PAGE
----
However, in noses with severely damaged circulation, such as those subjected to multiple previous rhinoplasty procedures, the likelihood of graft resorption, infection, and even skin necrosis (death) are increased, especially when coupled with smoking, infection, cocaine abuse, excessive swelling, diabetes or other conditions, medications or supplements that impair circulation. In this patient population, good surgical technique is often negated by poor circulation and the results of surgery are usually disappointing.
Another physical characteristic affecting revision rhinoplasty is elasticity of the skin and the underlying soft tissues. Because revision rhinoplasty often involves rebuilding noses after excessive tissue removal (the so-called over-resected nose), increases in nasal length, tip projection, and bridge height are frequent cosmetic objectives. In order to accommodate enlargement of the nasal framework, the overlying soft tissues must stretch easily without undue tension. However, naturally thick leathery skin with poor elasticity, or inelastic skin scarred from multiple previous surgeries, both resist stretching and may bend, shift, or collapse the newly rebuilt nasal framework. In severe cases, excessive skin tension can even compromise blood flow leading to the additional risks described above. Patients with soft elastic skin are generally much better candidates for revision rhinoplasty all other factors being equal.
Scar Tissue (Fibrosis) Formation
Soon after the soft tissue blanket is surgically lifted to permit cosmetic modification of the nasal framework, scar tissue (or fibrosis) begins to develop. Special cells called fibroblasts deposit collagen and other substances to "glue" tissue layers back together and restore structural integrity to the nose. Without this miraculous healing response, surgery would be all but impossible. However, the extent of scar accumulation varies widely among individuals and the body's complex mechanism for controlling scar formation is poorly understood. Although the extent of scar accumulation is known to be genetically pre-determined, various external factors can also increase or decrease the amount of subcutaneous scar formation. While some scar formation is essential, excessive scarring results in overly thick and leathery skin which adversely affects nasal appearance.
Because severe swelling (or edema) after nasal surgery increases the risk of scar formation, supportive efforts are directed at minimizing or avoiding those external factors that contribute to prolonged swelling. For most patients, these restrictions are tedious and annoying, but are ultimately worthwhile as they often result in a far more favorable cosmetic outcome. Minimizing blood surges to the nose from blood pressure elevations avoids vascular congestion and trapping of additional fluids within the injured tissues. Patients are advised to keep the nose elevated high above the heart, to avoid elevations in heart rate from exercise or exertion, and to prevent further skin injury from sunburn or harsh skin products such as exfoliants, acne scrubs, etc. For those patients with stubborn swelling that persists despite all reasonable preventative measures, additional treatment options such as compressive taping, nasal steroid sprays, or steroid (Kenalog) injections may be necessary to prevent permanent subcutaneous scarring.
Patients with naturally thick sebaceous skin, acne, or a previous history of hypertrophic scar/keloid formation are at greatest risk for unwanted scarring, but even patients with a smooth, delicate complexion are at risk for scar contracture. Unlike fibrosis, scar contracture results from myofibroblasts, small cells that cause the overlying skin to tighten and shrink. As with fibrosis, some contracture is desirable since tightly adherent skin has a more pleasing surface definition. However, excessive scar contracture, known as the "shrink-wrap" phenomenon, can bend, buckle, shift or distort the underlying cartilage framework and cause contour imperfections. Thus, scar formation potentially affects skin of every type and scarring tendencies are increased in all revision surgery patients.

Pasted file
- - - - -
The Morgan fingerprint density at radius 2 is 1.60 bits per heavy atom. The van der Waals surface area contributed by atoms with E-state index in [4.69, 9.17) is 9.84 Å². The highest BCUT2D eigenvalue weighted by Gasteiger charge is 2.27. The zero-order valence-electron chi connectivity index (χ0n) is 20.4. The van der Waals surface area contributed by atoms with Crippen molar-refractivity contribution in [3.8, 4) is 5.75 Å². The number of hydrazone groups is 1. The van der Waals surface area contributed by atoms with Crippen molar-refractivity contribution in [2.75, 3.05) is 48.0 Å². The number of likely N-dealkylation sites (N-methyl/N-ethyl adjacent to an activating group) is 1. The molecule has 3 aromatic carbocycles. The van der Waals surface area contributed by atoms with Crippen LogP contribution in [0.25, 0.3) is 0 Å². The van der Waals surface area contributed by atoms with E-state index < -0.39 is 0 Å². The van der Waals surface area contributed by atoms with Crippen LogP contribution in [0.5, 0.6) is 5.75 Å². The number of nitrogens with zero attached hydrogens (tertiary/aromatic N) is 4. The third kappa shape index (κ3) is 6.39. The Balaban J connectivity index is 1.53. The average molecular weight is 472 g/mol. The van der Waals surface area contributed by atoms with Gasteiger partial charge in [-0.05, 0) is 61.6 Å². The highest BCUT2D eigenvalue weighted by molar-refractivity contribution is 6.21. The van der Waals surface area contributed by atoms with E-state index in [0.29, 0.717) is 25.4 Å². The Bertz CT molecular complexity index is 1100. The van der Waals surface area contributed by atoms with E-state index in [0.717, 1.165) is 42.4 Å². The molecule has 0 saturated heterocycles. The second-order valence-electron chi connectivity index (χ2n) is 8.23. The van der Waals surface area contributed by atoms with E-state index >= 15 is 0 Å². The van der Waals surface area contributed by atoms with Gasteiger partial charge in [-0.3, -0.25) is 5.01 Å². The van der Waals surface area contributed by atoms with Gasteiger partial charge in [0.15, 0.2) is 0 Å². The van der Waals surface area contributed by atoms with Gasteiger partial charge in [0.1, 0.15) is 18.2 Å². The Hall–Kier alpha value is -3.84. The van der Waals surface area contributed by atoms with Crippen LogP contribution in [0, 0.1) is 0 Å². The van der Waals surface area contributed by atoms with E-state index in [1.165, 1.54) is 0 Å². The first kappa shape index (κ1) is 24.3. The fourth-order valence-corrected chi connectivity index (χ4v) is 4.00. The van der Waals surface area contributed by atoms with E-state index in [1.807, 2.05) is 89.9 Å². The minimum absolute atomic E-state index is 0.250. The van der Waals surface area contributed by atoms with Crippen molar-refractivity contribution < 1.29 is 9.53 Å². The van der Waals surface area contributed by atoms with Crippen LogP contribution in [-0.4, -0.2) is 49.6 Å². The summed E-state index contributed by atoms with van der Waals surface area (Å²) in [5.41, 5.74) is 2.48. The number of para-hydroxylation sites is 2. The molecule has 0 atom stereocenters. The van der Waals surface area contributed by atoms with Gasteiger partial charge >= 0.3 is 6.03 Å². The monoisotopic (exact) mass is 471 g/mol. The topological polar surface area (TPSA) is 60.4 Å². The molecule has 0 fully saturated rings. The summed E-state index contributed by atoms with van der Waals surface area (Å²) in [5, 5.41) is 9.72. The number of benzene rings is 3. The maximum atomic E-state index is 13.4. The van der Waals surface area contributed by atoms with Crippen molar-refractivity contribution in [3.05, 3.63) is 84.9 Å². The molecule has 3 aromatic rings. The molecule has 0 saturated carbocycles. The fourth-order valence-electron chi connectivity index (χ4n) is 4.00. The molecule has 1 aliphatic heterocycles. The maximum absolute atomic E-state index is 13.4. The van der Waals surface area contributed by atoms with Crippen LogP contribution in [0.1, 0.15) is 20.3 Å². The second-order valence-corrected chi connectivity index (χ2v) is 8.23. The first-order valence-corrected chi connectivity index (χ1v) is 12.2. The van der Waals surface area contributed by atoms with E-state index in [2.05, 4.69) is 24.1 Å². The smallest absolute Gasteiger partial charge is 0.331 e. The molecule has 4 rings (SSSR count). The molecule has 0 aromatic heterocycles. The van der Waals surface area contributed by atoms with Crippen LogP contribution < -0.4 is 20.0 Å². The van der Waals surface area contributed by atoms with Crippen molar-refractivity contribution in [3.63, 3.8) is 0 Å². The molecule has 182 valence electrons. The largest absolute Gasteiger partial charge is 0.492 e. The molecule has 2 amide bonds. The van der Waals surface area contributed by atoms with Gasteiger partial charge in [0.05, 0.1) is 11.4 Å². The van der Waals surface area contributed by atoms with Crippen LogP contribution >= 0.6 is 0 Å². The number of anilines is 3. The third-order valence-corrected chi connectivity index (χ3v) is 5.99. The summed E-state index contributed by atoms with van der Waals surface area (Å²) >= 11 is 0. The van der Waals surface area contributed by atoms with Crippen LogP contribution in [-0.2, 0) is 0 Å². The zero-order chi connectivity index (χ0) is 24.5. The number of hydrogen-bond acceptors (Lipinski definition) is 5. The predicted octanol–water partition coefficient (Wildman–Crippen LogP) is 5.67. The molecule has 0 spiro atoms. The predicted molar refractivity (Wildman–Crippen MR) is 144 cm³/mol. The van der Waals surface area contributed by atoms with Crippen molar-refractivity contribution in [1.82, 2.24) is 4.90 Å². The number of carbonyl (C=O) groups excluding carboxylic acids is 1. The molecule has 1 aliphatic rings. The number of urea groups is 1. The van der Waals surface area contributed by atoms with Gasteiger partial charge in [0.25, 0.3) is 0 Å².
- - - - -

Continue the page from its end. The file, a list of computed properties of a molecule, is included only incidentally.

Patience and Conservatism in Revision Rhinoplasty
Taken as a whole, revision rhinoplasty is a complex undertaking with numerous potential risks and pitfalls. Obtaining suitable cartilage, assembling the cartilage in a stable and attractive configuration, and managing the soft tissues to promote a favorable and complication-free recovery is a difficult challenge that even some accomplished rhinoplasty surgeons choose to avoid.
While nearly all revision rhinoplasty patients can be improved when sound surgical principles are properly applied, absolute perfection is virtually impossible. Patients must also understand that modern medicine cannot cure all ailments and that the severely devastated nose cannot always be restored in a single operation. Due to pre-existing tissue damage and the limitations outlined above, cosmetic gains are often hard-fought and incomplete, making step-wise improvement a necessity in the severely injured nose. However, some of my most dramatic outcomes have resulted from staged reconstructions in which tissues were allowed to heal fully and completely between operations. While this approach has obvious economic and emotional downsides, the results obtained would be impossible using a single-surgery approach. Moreover, attempting to restore a devastated nose to perfection in a single operation may result in catastrophic failure from over-stressing already tenuous tissues.
Clinical experience, derived from thousands of nasal surgeries, has taught me the value of patience and conservatism in revision rhinoplasty, and patients who seek quick fixes or unrealistic outcomes are likely to dig deeper and deeper holes for themselves, from which they may never emerge. While an accomplished surgeon will seek to achieve the best possible outcome in any patient, the desire to achieve a dramatic result must be balanced against the risks and potential complications inherent in revision rhinoplasty. Knowing when to back off is the true sign of a master surgeon, and the Hippocratic Oath of "do no harm" was never more applicable.